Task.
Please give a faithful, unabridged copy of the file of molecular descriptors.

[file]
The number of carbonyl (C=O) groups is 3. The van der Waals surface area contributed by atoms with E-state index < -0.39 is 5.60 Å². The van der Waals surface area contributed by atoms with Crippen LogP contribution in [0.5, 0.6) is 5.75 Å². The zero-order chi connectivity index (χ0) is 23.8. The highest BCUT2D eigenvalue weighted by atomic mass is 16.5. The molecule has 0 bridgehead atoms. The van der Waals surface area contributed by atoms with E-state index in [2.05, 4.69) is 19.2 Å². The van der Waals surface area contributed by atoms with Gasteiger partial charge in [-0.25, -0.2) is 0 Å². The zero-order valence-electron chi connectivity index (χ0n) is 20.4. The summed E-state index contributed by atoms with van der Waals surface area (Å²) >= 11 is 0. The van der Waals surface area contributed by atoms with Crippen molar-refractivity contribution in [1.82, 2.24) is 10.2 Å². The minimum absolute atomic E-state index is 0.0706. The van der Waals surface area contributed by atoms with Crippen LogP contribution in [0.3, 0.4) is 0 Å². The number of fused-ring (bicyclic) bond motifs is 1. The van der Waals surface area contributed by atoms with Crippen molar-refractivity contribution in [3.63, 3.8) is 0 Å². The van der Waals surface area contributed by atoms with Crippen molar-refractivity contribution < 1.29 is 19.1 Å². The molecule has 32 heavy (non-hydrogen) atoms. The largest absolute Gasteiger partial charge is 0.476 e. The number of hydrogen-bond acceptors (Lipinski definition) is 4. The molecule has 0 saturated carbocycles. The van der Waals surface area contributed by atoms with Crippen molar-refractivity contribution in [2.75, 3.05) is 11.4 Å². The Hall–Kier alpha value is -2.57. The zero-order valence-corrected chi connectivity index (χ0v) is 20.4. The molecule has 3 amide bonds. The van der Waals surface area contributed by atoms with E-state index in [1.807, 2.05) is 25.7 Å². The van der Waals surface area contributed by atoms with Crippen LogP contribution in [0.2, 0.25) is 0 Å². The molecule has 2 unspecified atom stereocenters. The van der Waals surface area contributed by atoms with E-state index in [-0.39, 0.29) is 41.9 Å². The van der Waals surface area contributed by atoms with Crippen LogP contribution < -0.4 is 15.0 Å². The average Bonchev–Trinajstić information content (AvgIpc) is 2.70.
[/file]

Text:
The number of carbonyl (C=O) groups is 3. The van der Waals surface area contributed by atoms with E-state index < -0.39 is 5.60 Å². The van der Waals surface area contributed by atoms with Crippen LogP contribution in [0.5, 0.6) is 5.75 Å². The zero-order chi connectivity index (χ0) is 23.8. The highest BCUT2D eigenvalue weighted by atomic mass is 16.5. The molecule has 0 bridgehead atoms. The van der Waals surface area contributed by atoms with E-state index in [2.05, 4.69) is 19.2 Å². The van der Waals surface area contributed by atoms with Gasteiger partial charge in [-0.25, -0.2) is 0 Å². The zero-order valence-electron chi connectivity index (χ0n) is 20.4. The summed E-state index contributed by atoms with van der Waals surface area (Å²) >= 11 is 0. The van der Waals surface area contributed by atoms with Crippen molar-refractivity contribution in [1.82, 2.24) is 10.2 Å². The minimum absolute atomic E-state index is 0.0706. The van der Waals surface area contributed by atoms with Crippen LogP contribution in [0.3, 0.4) is 0 Å². The number of fused-ring (bicyclic) bond motifs is 1. The van der Waals surface area contributed by atoms with Crippen molar-refractivity contribution in [3.63, 3.8) is 0 Å². The van der Waals surface area contributed by atoms with Crippen molar-refractivity contribution < 1.29 is 19.1 Å². The molecule has 32 heavy (non-hydrogen) atoms. The largest absolute Gasteiger partial charge is 0.476 e. The number of hydrogen-bond acceptors (Lipinski definition) is 4. The molecule has 0 saturated carbocycles. The van der Waals surface area contributed by atoms with Crippen molar-refractivity contribution in [2.75, 3.05) is 11.4 Å². The Hall–Kier alpha value is -2.57. The zero-order valence-corrected chi connectivity index (χ0v) is 20.4. The molecule has 3 amide bonds. The van der Waals surface area contributed by atoms with E-state index in [1.807, 2.05) is 25.7 Å². The van der Waals surface area contributed by atoms with Crippen LogP contribution in [0.2, 0.25) is 0 Å². The molecule has 2 unspecified atom stereocenters. The van der Waals surface area contributed by atoms with E-state index in [-0.39, 0.29) is 41.9 Å². The van der Waals surface area contributed by atoms with Crippen LogP contribution < -0.4 is 15.0 Å². The average Bonchev–Trinajstić information content (AvgIpc) is 2.70.